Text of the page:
These turtles are called Kemp's Ridley because Richard Kemp (of Key West) was the first to send in a specimen of the species to Samuel Garman at Harvard. However, the etymology of the name "Ridley" itself is still in question. Prior to the term being popularly used (for both species in the genus), L. kempii at least was known as the "bastard turtle".[2]

At least one source also refers to the Kemp's Ridley as a "heartbreak turtle". In her book "The Great Ridley Rescue", Pamela Philips claimed that the name was coined by fishermen who witnessed the turtles dying after being turned-turtle on their backs. The turtles were said to have "died of a broken heart" by the fishermen, and thus the name.[3][4]

Conservation

In the past their numbers were severely depleted through hunting, but today major threats include loss of habitat, pollution, and entanglement in fishing (shrimping) nets.

It was listed as endangered under the Endangered Species Act for the first time in the United States on December 2, 1970, and has received protection in Mexico since the 1960s. One of the suggested mechanisms to assist the population in its regrowth is the Turtle Excluder Device (TED). Due to the fact that the biggest hit to the population of Kemp’s Ridley sea turtles is shrimp trawls, this device is attached to the shrimp trawl. It is a grid of bars with an opening at the top or bottom. It is fitted into the neck of the shrimp trawl in a manner as to allow small animals to slip through the bars and be caught in the bag while larger animals such as sea turtles may strike the bars and be ejected through the opening thus avoiding possible drowning.

In September 2007, Corpus Christi, Texas, wildlife officials found a record of 128 Kemp's Ridley sea turtle nests on Texas beaches, including 81 on North Padre Island (Padre Island National Seashore) and 4 on Mustang Island. Wildlife officials released 10,594 Kemp's Ridley hatchlings along the Texas coast this year. The turtles are popular in Mexico as boot material and food.[5]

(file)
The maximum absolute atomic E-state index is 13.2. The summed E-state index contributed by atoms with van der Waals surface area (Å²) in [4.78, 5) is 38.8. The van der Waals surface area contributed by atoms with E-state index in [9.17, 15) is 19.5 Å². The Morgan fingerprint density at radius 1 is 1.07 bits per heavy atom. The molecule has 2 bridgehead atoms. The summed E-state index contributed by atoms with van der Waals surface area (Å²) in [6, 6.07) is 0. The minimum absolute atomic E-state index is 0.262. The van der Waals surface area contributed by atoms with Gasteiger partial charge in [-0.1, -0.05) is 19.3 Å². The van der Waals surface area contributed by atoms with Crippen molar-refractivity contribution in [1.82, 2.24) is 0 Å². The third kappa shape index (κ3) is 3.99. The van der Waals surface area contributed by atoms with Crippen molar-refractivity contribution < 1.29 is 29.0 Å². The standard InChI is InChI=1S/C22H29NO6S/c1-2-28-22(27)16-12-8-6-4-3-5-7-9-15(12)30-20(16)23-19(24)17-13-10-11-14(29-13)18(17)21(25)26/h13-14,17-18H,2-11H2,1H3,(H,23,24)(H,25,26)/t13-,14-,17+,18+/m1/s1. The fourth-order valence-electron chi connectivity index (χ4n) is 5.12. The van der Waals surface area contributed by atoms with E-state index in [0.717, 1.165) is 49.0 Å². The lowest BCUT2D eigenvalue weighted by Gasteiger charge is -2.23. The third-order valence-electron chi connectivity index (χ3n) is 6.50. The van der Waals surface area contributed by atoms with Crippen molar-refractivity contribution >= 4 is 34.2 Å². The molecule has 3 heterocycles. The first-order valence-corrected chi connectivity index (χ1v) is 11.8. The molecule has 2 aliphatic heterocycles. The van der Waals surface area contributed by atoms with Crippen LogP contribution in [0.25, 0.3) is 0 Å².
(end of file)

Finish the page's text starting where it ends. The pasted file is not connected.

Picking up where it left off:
See also

References

  1. ^ a b "Kemp's Ridley Turtle (Lepidochelys kempii) - Office of Protected Resources - NOAA Fisheries". NOAA Fisheries. http://www.nmfs.noaa.gov/pr/species/turtles/kempsridley.htm. Retrieved 2009-05-11.  
  2. ^ Dundee, Harold A. (2001). "The Etymological Riddle of the Ridley Sea Turtle". Marine Turtle Newsletter 58: 10–12. http://www.seaturtle.org/mtn/archives/mtn58/mtn58p10b.shtml. Retrieved 2008-12-30.  
  3. ^ "Frequently Asked Questions". Help Endangered Animals - Ridley Turtles. Gulf Office of the Sea Turtle Restoration Project. http://www.ridleyturtles.org/faq.html. Retrieved 2009-01-05.  
  4. ^ Philips, Pamela (September 1988). The Great Ridley Rescue. Mountain Press. pp. 180. ISBN 0878422293.  
  5. ^ Yahoo.com, Endangered turtle nests found in Texas

Bibliography

  • Marine Turtle Specialist Group (1996). Lepidochelys kempii. 2006. IUCN Red List of Threatened Species. IUCN 2006. www.iucnredlist.org. Retrieved on 9 May 2006. Database entry includes a brief justification of why this species is critically endangered and the criteria used
  • Sizemore, Evelyn (2002). The Turtle Lady: Ila Fox Loetscher of South Padre. Plano, Texas: Republic of Texas Press. p. 220. ISBN 1556228961.  

External links